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I would want to send a message from the server actively, such as using UDP/TCPIP to a client using an arduino. It is known that this is possible if the user has port forward the specific port to the device on local network. However I wouldn't want to have the user to port forward manually, perhaps using another protocol, will this be possible?

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Is running a server on your Arduino not sufficient for your needs? Why do you need port forwarding? –  angelatlarge Mar 29 '13 at 4:03

2 Answers 2

1 Arduino Side

I think the closest you can get to this is opening a connection to the server from the arduino, then use available to wait for the server to stream some data to the arduino. Your code will be polling the open connection, but you are avoiding all the back and forth communications to open and close the connection, passing headers back and forth etc.

2 Server Side

This means the bulk of the work will be on the server side, where you will need to manage open connections so you can instantly write to them when a user triggers some event which requires a message to be pushed to the arduino. How to do this varies a bit depending on what type of server application you are running.

2.1 Node.js "walk-through" of main issues

In Node.js for example, you can res.write() on a connection, without closing it - this should give a similar effect as having an open serial connection to the arduino. That leaves you with the issue of managing the connection - should the server periodically check a database for messages for the arduino? That simply removes one link from the arduino -> server -> database polling link, so we should be able to do better.

We can attach a function triggered by the event of a message being added to the database. Node-orm2 is a database Object Relational Model driver for node.js, and it offers hooks such as afterSave and afterCreate which you can utilize for this type of thing. Depending on your application, you may be better off not using a database at all and simply using javascript objects.

The only remaining issue then, is: once the hook is activated, how do we get the correct connection into scope so we can write to it? Well you can save all the relevant data you have on the request to some global data structure, maybe a dictionary with an arduino ID as index, and in the triggered function you fetch all the data, i.e. the request context and you write to it!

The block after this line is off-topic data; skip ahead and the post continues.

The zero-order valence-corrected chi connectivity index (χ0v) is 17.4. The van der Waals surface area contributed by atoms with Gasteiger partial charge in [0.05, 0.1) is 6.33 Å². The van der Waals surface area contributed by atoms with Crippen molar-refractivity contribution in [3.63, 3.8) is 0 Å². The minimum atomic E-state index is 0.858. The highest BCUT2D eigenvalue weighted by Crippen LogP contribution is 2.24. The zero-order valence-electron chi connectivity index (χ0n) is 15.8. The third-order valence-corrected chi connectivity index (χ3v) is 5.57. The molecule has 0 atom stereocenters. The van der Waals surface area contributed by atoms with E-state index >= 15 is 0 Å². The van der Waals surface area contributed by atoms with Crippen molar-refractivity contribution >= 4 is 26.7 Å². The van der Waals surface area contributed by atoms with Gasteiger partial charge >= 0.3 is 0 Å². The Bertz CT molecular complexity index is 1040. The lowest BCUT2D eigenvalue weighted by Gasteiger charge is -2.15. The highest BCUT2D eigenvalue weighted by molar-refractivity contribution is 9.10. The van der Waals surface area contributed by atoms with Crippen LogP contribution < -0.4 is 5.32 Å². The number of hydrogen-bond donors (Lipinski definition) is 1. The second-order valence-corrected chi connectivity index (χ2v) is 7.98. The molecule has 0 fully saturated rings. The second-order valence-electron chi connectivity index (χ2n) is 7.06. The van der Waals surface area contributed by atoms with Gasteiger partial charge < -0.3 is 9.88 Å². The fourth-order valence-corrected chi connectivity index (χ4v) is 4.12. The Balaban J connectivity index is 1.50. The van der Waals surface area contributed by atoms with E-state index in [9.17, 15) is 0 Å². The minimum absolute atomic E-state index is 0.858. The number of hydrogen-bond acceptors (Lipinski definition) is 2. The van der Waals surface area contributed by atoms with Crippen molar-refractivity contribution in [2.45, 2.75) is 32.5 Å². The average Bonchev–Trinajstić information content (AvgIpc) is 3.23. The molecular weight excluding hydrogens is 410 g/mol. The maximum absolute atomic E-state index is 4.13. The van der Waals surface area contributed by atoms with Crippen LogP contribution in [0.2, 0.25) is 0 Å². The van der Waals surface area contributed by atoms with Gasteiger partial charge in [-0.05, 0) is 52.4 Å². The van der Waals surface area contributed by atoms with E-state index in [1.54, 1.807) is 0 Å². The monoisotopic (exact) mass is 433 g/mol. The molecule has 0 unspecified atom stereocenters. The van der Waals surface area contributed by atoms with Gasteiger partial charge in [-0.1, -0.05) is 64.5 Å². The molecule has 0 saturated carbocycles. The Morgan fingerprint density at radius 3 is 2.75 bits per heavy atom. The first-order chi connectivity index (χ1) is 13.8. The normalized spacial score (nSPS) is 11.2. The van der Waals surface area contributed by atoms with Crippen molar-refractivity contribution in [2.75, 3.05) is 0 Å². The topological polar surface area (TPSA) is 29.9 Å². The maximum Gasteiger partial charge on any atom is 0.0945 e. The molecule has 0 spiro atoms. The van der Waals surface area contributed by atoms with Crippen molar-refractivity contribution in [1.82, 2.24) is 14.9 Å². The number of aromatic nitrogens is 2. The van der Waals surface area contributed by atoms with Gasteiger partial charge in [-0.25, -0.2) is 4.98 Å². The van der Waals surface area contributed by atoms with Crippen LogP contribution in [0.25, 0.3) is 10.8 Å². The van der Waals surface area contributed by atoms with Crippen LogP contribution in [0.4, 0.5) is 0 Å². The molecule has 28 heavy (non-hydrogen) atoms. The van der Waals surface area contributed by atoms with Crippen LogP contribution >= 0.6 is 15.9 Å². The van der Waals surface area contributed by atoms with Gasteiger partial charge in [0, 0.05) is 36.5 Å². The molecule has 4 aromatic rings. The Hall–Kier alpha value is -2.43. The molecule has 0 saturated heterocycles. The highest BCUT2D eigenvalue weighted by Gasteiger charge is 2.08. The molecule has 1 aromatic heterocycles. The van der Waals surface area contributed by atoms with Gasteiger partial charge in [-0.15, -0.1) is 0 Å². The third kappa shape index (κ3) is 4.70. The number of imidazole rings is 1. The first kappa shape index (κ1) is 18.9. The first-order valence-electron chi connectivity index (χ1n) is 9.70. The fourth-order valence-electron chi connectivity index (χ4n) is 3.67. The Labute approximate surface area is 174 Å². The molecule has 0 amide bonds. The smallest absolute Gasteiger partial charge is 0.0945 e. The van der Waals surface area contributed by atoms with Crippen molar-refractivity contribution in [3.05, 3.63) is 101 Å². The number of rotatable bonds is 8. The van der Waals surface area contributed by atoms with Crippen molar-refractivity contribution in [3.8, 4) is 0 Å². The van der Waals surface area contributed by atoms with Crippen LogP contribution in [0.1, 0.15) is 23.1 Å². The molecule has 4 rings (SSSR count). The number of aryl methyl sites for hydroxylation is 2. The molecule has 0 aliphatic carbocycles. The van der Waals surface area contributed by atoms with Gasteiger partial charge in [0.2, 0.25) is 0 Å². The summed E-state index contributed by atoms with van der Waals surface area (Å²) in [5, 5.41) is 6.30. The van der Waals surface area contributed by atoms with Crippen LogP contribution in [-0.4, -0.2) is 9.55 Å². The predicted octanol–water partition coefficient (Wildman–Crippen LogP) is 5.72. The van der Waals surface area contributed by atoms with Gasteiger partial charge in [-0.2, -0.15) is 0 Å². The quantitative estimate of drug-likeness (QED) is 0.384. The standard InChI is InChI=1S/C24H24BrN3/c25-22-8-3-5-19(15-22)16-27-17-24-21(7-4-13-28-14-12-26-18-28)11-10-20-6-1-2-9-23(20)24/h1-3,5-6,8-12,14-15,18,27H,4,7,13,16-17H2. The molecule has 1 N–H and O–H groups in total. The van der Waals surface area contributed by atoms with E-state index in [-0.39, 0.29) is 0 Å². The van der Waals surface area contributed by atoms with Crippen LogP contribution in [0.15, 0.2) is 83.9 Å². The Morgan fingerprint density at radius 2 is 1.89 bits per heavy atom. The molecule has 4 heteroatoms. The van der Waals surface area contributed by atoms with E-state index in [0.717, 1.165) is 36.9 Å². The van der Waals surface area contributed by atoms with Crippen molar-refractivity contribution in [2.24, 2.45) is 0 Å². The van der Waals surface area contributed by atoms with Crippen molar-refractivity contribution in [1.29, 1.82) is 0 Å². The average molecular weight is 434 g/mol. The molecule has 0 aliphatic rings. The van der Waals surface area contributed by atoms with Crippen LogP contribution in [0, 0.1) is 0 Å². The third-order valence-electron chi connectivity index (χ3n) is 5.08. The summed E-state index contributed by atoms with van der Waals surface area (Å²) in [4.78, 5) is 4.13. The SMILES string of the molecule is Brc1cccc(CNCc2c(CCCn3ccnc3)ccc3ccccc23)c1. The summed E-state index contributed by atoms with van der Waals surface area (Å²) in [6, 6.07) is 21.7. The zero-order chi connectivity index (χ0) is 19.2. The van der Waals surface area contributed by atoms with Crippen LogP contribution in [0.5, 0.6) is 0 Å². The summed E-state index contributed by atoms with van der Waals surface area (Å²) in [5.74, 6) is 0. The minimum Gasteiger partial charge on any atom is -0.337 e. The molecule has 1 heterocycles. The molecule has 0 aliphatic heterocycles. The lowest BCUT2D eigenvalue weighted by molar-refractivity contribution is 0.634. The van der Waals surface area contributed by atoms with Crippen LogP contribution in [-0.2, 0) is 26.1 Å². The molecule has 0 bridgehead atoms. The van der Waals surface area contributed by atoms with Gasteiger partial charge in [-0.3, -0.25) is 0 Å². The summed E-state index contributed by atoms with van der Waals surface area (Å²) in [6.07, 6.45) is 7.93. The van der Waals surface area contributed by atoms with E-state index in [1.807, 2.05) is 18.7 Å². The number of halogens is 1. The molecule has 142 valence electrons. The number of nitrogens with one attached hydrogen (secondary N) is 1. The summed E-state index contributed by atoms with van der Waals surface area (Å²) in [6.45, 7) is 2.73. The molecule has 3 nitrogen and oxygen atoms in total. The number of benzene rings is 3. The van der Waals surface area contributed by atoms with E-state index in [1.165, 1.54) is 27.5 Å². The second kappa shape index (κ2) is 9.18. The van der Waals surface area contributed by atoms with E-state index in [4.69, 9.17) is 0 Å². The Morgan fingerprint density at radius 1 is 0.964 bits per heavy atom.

See this blog post for a great example, including node.js code which manages open connections, closing them properly and clearing from memory on timeout etc.

3 Conclusion

I haven't tested this myself - but I plan to since I already have an existing application using arduino and node.js which is currently implemented using normal polling. Hopefully I will get around to it soon and return here with results.

Typically in long-polling (from what I've read) the connection is closed once data is sent back to the client (arduino), although I don't see why this would be necessary. I plan to try keeping the same connection open for multiple messages, only closing after a fixed time interval to re-establish the connection - and I hope to set this interval fairly high, 5-15 minutes maybe.

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Thank you so much for replying in such detailed, I've learnt a lot from it. However I'm worrying will too many connections to the server an issue? –  PrankyMat Apr 4 '13 at 12:28
    
You're welcome, you might consider accepting it as an answer if you found it helpful. Regarding your concern for the number of connections, the software should be able to easily handle quite a large number of connections. But your server environment will likely be a limiting factor - see stackoverflow.com/questions/2350071/… –  Madsn Apr 5 '13 at 22:48

We use Pubnub to send notifications to a client web browser so a user can know immediately when they have received a "message" and stuff like that. It works great.

This seems to have the same constraints that you are looking at: No static IP, no port forwarding. User can theoretically just plug the thing in...

It looks like Pubnub has an Arduino library: https://github.com/pubnub/arduino

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